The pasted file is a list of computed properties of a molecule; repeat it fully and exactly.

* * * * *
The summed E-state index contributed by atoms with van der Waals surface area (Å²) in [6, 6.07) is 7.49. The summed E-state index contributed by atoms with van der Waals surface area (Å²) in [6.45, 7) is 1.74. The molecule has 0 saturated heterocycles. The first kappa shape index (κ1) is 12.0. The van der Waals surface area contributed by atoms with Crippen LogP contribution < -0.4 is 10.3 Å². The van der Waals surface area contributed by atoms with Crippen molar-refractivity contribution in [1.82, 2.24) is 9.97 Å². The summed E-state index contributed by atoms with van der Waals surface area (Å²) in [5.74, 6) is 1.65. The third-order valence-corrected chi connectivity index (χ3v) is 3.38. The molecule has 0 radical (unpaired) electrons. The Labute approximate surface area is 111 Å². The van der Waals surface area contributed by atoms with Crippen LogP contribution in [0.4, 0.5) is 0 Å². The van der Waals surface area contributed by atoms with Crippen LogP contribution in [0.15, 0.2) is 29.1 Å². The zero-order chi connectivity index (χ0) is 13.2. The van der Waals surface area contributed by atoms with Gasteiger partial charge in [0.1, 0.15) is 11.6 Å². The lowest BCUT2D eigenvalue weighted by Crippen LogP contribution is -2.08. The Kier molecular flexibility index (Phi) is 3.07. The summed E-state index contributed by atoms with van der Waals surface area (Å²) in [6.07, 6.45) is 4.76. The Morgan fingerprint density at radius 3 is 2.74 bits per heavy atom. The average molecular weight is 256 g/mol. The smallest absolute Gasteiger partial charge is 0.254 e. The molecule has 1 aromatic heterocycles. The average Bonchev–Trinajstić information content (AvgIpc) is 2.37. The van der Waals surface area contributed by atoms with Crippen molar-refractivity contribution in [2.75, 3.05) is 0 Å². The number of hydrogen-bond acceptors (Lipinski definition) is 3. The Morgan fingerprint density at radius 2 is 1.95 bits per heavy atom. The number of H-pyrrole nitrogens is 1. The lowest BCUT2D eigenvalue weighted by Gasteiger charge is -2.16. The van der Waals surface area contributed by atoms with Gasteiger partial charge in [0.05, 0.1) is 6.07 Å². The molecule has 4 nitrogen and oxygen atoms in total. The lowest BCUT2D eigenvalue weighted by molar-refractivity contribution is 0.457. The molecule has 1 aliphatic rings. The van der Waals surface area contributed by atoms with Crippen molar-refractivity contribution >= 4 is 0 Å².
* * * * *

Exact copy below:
The summed E-state index contributed by atoms with van der Waals surface area (Å²) in [6, 6.07) is 7.49. The summed E-state index contributed by atoms with van der Waals surface area (Å²) in [6.45, 7) is 1.74. The molecule has 0 saturated heterocycles. The first kappa shape index (κ1) is 12.0. The van der Waals surface area contributed by atoms with Crippen LogP contribution < -0.4 is 10.3 Å². The van der Waals surface area contributed by atoms with Crippen molar-refractivity contribution in [1.82, 2.24) is 9.97 Å². The summed E-state index contributed by atoms with van der Waals surface area (Å²) in [5.74, 6) is 1.65. The third-order valence-corrected chi connectivity index (χ3v) is 3.38. The molecule has 0 radical (unpaired) electrons. The Labute approximate surface area is 111 Å². The van der Waals surface area contributed by atoms with Crippen LogP contribution in [0.4, 0.5) is 0 Å². The van der Waals surface area contributed by atoms with Crippen LogP contribution in [0.15, 0.2) is 29.1 Å². The zero-order chi connectivity index (χ0) is 13.2. The van der Waals surface area contributed by atoms with Gasteiger partial charge in [0.1, 0.15) is 11.6 Å². The lowest BCUT2D eigenvalue weighted by Crippen LogP contribution is -2.08. The Kier molecular flexibility index (Phi) is 3.07. The summed E-state index contributed by atoms with van der Waals surface area (Å²) in [6.07, 6.45) is 4.76. The Morgan fingerprint density at radius 3 is 2.74 bits per heavy atom. The average molecular weight is 256 g/mol. The smallest absolute Gasteiger partial charge is 0.254 e. The molecule has 1 aromatic heterocycles. The average Bonchev–Trinajstić information content (AvgIpc) is 2.37. The van der Waals surface area contributed by atoms with Crippen molar-refractivity contribution in [2.75, 3.05) is 0 Å². The number of hydrogen-bond acceptors (Lipinski definition) is 3. The Morgan fingerprint density at radius 2 is 1.95 bits per heavy atom. The number of H-pyrrole nitrogens is 1. The lowest BCUT2D eigenvalue weighted by Gasteiger charge is -2.16. The van der Waals surface area contributed by atoms with Gasteiger partial charge in [0.05, 0.1) is 6.07 Å². The molecule has 4 nitrogen and oxygen atoms in total. The lowest BCUT2D eigenvalue weighted by molar-refractivity contribution is 0.457. The molecule has 1 aliphatic rings. The van der Waals surface area contributed by atoms with Crippen molar-refractivity contribution >= 4 is 0 Å².